Posted: Jun 4, 2014 10:42 AM by Meteorologist Josh Eachus
Updated: Jun 4, 2014 10:42 AM
The latest weather buzzword has again left fatigued forecasters to cringe with heads in hands.
Unlike El Niño and Polar Vortex, two meteorologically accepted terms that were battered beyond recognition, print and broadcast journalists have now created their own insidious word, especially so considering the true definition of its namesake.
Introducing, the "INLAND HURRICANE."
When early week computer forecast models and radar simulations began hinting that a significant storm event would occur late Tuesday in the Upper Midwest, one broadcaster in that region tweeted, "it's called a land hurricane." This was an out-of-context likening to a rare type of large scale wind event known as a derecho. However, outside of the possible consequences from wind damage, the similarities between a hurricane and derecho end.
The National Weather Service Storm Prediction Center defines a derecho (deh-RAY-cho) as "a widespread, long-lived wind storm. Derechos are associated with bands of rapidly moving showers or thunderstorms variously known as bow echoes, squall lines, or quasi-linear convective systems." The SPC furthers the definition with, "Although a derecho can produce destruction similar to that of a tornado, the damage typically occurs in one direction along a relatively straight path. As a result, the term 'straight-line wind damage' sometimes is used to describe derecho damage. By definition, if the swath of wind damage extends for more than 240 miles, includes wind gusts of at least 58 mph along most of its length, and several, well-separated 75 mph or greater gusts, then the event may be classified as a derecho."
Certainly the aftermath of such an event may look like that of powerful hurricane winds. But the structure and organization of the two storms is entirely different.
A derecho originates from a bow-echo. Bow echoes occur when rain cooled air from a cluster of thunderstorms reaches the surface and advances horizontally with the wind flow. This advancing cooler air forces additional warm, moist air upward into cold air and propagates the storm downwind. These continental systems are almost always cold-cored, or below freezing in the upper levels.
Hurricanes develop over large bodies of water as warm, humid air rises into relatively cooler air above, generating clusters of thunderstorms. As air exits the surface, less air and thus lower pressure develop. Because air travels from higher to lower pressures, air continues flowing into this low pressure center, it too rises and the surrounding air wraps in from all directions to take its place. If the process continues uninterrupted, eventually the storm will begin to rotate counterclockwise, tighten, develop an eye and become a hurricane. Maritime or sea-based tropical systems typically have a warm core, or are above freezing in the upper levels.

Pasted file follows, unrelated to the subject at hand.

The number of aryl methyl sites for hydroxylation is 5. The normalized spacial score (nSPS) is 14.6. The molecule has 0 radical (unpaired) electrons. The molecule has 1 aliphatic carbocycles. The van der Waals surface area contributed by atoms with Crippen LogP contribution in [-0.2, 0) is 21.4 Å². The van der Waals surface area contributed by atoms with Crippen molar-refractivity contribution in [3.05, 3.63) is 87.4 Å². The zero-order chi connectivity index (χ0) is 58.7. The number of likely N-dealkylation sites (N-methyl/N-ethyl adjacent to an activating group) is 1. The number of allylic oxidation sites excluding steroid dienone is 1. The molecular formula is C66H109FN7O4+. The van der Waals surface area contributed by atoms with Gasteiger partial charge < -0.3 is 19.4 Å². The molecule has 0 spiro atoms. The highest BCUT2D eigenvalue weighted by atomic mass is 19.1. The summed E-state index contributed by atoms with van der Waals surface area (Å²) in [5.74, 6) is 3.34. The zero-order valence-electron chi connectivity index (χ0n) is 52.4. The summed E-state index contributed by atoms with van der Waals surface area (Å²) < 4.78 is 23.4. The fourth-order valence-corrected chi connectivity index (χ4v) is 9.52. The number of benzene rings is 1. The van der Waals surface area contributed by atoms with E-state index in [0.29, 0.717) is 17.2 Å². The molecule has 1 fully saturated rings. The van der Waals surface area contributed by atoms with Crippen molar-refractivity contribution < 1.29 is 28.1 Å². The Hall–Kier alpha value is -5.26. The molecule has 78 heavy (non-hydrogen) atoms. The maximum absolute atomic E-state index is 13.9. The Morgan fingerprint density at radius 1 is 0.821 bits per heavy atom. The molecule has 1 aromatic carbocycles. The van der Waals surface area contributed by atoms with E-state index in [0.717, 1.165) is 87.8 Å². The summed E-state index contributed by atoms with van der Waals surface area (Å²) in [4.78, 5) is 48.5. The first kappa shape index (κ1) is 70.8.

Despite clear meteorological differences, the term "INLAND HURRICANE" has stuck. Various internet searches of the new buzzword will return recent results for Tuesday Evening's weather event. Furthermore, broadcast news pieces across the nation are pumping the phrase and causing a cyclone of groan for weather-types.
To the credit of the broadcaster who mentioned the term earlier this week, they may not have "coined" it. After extremely high non-tornadic wind damage and a highly unusual radar signature (graphic attached) associated with the Southern Missouri/ Southwestern Illinois DERECHO OF May 2009, many labeled the event an "INLAND HURRICANE." The radar image indeed displays somewhat of a tropical cyclone-like swirl and eye-like center. Nevertheless, forecasters would later; more appropriately, deem the storm a "super derecho."
The May 2009 event and an expansive damaging wind storm that cut power to millions from Indiana to Maryland in June 2012 were the last two significant derechos in United States history. As of this writing, there has not been official word from the National Weather Service declaring Tuesday Evening's storm a derecho.
Whether it was sinless sensationalizing or hapless hyperbole, this latest weather axiom has stormed its way through many newsrooms leaving station meteorologists just across the building feeling so much farther away.
You can get forecasts from Meteorologist Josh Eachus weekdays on 2une-In from 5-7am and News 2 at Noon from 12-1pm. Additionally, you can get the fastest and latest forecasts and weather news by checking in with wbrz.com/weather, liking Josh on Facebook and following him on Twitter.